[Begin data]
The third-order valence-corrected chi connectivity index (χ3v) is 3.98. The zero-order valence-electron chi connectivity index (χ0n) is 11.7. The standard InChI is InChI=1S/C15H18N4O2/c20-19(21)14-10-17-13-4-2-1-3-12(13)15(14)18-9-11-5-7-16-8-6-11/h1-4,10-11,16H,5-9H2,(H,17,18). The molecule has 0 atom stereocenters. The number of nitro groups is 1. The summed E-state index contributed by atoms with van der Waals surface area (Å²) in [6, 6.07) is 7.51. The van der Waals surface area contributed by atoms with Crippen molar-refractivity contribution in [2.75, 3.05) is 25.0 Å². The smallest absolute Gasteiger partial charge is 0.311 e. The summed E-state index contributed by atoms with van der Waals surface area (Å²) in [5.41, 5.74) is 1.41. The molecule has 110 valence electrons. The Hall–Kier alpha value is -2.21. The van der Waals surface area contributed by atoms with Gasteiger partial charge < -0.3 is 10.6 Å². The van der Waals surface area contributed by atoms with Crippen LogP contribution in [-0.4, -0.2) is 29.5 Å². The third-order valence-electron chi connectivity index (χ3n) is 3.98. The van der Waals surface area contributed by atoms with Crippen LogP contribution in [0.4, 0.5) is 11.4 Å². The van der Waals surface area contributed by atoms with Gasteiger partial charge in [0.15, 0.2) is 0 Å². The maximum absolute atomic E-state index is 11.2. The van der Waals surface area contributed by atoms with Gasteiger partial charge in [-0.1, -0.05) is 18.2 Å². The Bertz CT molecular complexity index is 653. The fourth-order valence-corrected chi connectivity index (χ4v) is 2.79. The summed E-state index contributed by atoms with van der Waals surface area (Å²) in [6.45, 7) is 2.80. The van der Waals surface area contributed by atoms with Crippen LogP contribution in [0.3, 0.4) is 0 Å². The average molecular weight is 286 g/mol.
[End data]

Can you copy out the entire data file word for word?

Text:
The third-order valence-corrected chi connectivity index (χ3v) is 3.98. The zero-order valence-electron chi connectivity index (χ0n) is 11.7. The standard InChI is InChI=1S/C15H18N4O2/c20-19(21)14-10-17-13-4-2-1-3-12(13)15(14)18-9-11-5-7-16-8-6-11/h1-4,10-11,16H,5-9H2,(H,17,18). The molecule has 0 atom stereocenters. The number of nitro groups is 1. The summed E-state index contributed by atoms with van der Waals surface area (Å²) in [6, 6.07) is 7.51. The van der Waals surface area contributed by atoms with Crippen molar-refractivity contribution in [2.75, 3.05) is 25.0 Å². The smallest absolute Gasteiger partial charge is 0.311 e. The summed E-state index contributed by atoms with van der Waals surface area (Å²) in [5.41, 5.74) is 1.41. The molecule has 110 valence electrons. The Hall–Kier alpha value is -2.21. The van der Waals surface area contributed by atoms with Gasteiger partial charge < -0.3 is 10.6 Å². The van der Waals surface area contributed by atoms with Crippen LogP contribution in [-0.4, -0.2) is 29.5 Å². The third-order valence-electron chi connectivity index (χ3n) is 3.98. The van der Waals surface area contributed by atoms with Crippen LogP contribution in [0.4, 0.5) is 11.4 Å². The van der Waals surface area contributed by atoms with Gasteiger partial charge in [0.15, 0.2) is 0 Å². The maximum absolute atomic E-state index is 11.2. The van der Waals surface area contributed by atoms with Gasteiger partial charge in [-0.1, -0.05) is 18.2 Å². The Bertz CT molecular complexity index is 653. The fourth-order valence-corrected chi connectivity index (χ4v) is 2.79. The summed E-state index contributed by atoms with van der Waals surface area (Å²) in [6.45, 7) is 2.80. The van der Waals surface area contributed by atoms with Crippen LogP contribution in [0.3, 0.4) is 0 Å². The average molecular weight is 286 g/mol.